Now for when we finally departed, those little areas of buildup were now a solid line of storms. Every time i thought i found a gap, all i could see was huge amounts of lightning and more cells behind them. I think i ended up diverting 20nm to the north and eventually found a gap. Even though i had weather radar in this aircraft, i found it was actually easier and most likely safer to remain visual and go lower/find the gaps. Worked well, and after about 20 - 30min of storm dodging we were in reasonably clear air with just isolated cells around, but none on my track to Jabiru for my fuelling stop. I needed fuel, mainly due to the holding requirements back into Darwin, but i had also done a few extra stops on the way to umk, combining 2 charters into one, as i was empty over there, it made operational sense. One was to Bickerton Island, and the other to Ngukkur.

Line of cells i was dodging about 20 minutes into the cruise. I was tracking virtually north at this point for around 20nm to get around them.

So we eventually arrived at Jabiru, and although being a reasonable sized airstrip for Arnhem land, it has no lights, but the fuel there is a lot cheaper than elsewhere... when it works! Since it has no lights, and i landed at around 18:15, that gave me roughly 45 minutes till end of daylight for departure. Not a problem to put 300lbs of fuel on a 402. But as it turns out Jabiru had been hit by a massive storm about an hour earlier, which after a few calls found out had busted the bowser. Luckily i know a few of the boys that work for the local companies in Jabiru and was able to get one of them to come out and try reset the switches. Eventually it worked, and we were airbourne at around 18:55. Close! The last thing i wanted after such a big day of flying was to overnight in Jabiru!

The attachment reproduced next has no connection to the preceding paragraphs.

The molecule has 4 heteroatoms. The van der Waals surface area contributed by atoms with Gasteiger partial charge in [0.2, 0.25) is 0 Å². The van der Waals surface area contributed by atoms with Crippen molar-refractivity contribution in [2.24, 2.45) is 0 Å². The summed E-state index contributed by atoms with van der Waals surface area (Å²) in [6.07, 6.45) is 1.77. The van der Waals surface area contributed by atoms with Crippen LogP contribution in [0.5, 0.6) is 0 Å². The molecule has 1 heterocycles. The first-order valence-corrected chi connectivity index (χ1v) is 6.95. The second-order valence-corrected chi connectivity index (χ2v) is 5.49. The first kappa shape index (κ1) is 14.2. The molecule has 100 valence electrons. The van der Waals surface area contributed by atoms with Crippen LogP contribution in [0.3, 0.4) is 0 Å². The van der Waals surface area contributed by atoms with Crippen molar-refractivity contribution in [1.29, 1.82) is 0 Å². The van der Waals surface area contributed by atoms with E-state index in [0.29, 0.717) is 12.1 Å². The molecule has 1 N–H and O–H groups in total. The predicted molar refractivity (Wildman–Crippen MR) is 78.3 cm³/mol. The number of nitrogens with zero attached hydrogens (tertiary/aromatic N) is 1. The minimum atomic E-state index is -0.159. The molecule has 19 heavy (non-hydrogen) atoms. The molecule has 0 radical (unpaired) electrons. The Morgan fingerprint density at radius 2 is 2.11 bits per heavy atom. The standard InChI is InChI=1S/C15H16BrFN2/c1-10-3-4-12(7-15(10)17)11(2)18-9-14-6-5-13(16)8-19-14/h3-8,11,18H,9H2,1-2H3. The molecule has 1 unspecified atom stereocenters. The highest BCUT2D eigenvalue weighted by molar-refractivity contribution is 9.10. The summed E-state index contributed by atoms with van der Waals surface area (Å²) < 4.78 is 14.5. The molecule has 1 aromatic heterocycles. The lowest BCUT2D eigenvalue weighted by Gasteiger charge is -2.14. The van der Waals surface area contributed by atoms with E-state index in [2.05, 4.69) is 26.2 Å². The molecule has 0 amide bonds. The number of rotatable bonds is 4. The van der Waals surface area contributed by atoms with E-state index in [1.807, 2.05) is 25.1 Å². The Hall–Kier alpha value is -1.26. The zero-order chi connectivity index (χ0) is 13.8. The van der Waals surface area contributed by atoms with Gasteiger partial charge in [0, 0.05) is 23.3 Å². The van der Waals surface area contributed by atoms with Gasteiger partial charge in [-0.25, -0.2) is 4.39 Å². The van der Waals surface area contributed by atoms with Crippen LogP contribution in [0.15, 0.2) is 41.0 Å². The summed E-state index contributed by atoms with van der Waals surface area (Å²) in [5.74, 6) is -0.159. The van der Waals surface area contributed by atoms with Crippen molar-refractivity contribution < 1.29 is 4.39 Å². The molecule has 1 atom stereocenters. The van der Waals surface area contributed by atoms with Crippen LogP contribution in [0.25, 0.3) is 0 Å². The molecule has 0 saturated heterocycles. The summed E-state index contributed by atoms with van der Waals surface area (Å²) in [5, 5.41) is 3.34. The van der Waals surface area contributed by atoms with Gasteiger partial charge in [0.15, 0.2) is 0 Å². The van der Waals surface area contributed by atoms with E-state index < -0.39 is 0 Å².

Flying over Kakadu National Park at 6000ft on the way to Jabiru for fuel. The terrain in this area is around 2500ft.

Anyway, thats the story of yesterdays adventure. I'm going to write more about "how is this going to end" in a future post. I have some good stories, and weird occurances that have happened, mainly doing mailruns in central Australia. Most times it's been external factors, that was happened, but its crazy just how quick you can think and remember things when you have too. till next time, enjoy some of the photos!

I have also uploaded a video of me landing a C402B into Maningrida. Enjoy.

On the back of a ute at Bickerton Island. Good times.